Bad Gas at New Jersey Gas Station Contaminated by Rain
Significant rainfall amounts potentially contaminated an underground gasoline supply at an Ocean Township gas station, disabling vehicles and leaving more than a dozen motorists stranded. Thirteen drivers told police their vehicles experienced problems after fueling at the station. Several reported their engines began smoking and vibrating shortly after gassing up at the station located on Sunset Avenue in Ocean Township, authorities said.
A sample taken from a 5,000 gallon underground tank “revealed a significant amount of water in the gasoline,” said Township Police Lt. Timothy R. Torchia. The gas station was shut down while state and local officials investigated the cause, Torchia said.
Monmouth County Freeholder Gerry P. Scharfenberger noted that heavy rains left the county’s “interior creeks unusually swollen.” Scharfenberger said 3,000 gallons of tainted gasoline had been removed and hauled to a disposal facility two hours away. The remaining 2,000 gallons were removed the next day and the tank was sealed.
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Read the full article at NJ.com.
If someone suspects they received poor quality fuel that caused damage to their vehicle, they should contact their state environmental authority.
Gas Station Fuel “Grossly Contaminated” with Water – Kills Car
Dear ABC News Fixer: I filled my gas tank with fuel that was contaminated with water, causing more than $1,300 in damage to my car – and now the gas station won’t reimburse me. Within a mile of the gas station, my car was completely dead. I had it towed to the dealer, who found the gas tank was full of dirty water. I immediately filed a complaint with the Department of Agriculture. An inspector went to the gas station the next day and found that the fuel was grossly contaminated with water. He said the owner told him the pump was turned off for “routine maintenance,” but he found someone pumping water out of the underground fuel tank. The State fined the gas station.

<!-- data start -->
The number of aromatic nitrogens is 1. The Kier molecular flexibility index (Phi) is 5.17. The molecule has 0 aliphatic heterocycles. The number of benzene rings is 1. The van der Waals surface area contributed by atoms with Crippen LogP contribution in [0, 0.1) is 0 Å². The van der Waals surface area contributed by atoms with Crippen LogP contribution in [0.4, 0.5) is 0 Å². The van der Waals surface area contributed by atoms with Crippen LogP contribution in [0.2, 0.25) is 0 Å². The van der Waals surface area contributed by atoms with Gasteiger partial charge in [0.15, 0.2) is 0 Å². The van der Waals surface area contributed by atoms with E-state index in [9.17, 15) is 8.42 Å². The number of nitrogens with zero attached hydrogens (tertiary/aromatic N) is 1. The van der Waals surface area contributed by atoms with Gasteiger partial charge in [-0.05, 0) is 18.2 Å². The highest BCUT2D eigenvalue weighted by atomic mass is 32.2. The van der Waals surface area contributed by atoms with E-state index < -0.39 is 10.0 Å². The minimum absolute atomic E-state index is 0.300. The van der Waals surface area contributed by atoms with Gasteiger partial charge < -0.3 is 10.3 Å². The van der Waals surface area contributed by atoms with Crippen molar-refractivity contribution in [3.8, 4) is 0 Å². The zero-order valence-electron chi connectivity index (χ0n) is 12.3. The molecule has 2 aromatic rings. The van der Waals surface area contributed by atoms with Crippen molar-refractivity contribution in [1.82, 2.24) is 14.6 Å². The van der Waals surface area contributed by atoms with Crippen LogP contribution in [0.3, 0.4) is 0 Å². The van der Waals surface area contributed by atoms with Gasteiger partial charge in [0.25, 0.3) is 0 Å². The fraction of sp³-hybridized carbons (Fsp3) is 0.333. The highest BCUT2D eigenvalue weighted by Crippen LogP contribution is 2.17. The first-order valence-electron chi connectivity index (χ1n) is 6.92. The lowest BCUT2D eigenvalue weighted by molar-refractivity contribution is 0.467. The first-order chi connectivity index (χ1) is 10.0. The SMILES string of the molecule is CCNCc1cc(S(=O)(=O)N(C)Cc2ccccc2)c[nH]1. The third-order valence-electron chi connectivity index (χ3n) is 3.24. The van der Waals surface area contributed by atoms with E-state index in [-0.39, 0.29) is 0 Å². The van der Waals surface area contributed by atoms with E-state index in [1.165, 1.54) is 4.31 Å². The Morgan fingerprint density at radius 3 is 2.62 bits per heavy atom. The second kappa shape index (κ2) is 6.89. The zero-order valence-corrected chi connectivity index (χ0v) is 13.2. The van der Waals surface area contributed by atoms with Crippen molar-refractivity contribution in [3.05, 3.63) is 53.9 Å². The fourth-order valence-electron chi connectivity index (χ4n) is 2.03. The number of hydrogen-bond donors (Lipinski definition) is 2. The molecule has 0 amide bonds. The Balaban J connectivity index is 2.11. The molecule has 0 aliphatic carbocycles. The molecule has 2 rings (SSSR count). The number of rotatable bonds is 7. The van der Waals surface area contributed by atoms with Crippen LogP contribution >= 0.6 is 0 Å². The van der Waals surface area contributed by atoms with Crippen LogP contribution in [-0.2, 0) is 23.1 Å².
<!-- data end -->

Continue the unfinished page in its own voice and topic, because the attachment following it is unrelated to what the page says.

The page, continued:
Dear Consumer: We pored over the inspection reports and spoke with the director of the consumer protection section at the Department of Agriculture, who oversaw this case. He told us that in addition to his inspector finding that a vendor had pumped out 800 gallons of water from the underground tank, they determined that the tank contained 5.5 inches of water – above the 2 inches allowed by law in some States. The state also tested two samples of gas, from two different days, both of which came back contaminated with water. The state issued a stop-sale order and $2,350 in fines.
The situation was complicated because the station is independently owned and receives its gas through a wholesale distributor. We learned a few things from this situation:
Filling up your car with water is a pretty rare occurrence, but we’re told consumers can reduce the risk by not using a pump where a tanker truck is refilling the storage tank. There is often a little water in that underground tank – for example, up to 2 inches is allowed by law in some States – and it’s normally not a problem, since water is heavier than gas and it stays at the bottom of the tank. But if the underground tank is being filled just as you use the pump, there’s a chance the water could slosh up and get mixed in.
If you suspect you’ve pumped water into your car, act quickly. Document everything. Keep your receipt and know the pump number and time of purchase. Immediately call your State’s weights and measures inspectors (often part of the state Department of Agriculture). Ask them to send an inspector right away. Take the car to a certified mechanic, and if they find water in the gas, ask them to keep a sample of the contaminated fuel. Document the chain of evidence in case you need to have the sample tested for a court battle. And call your insurance company.
Read the full article at ABC News.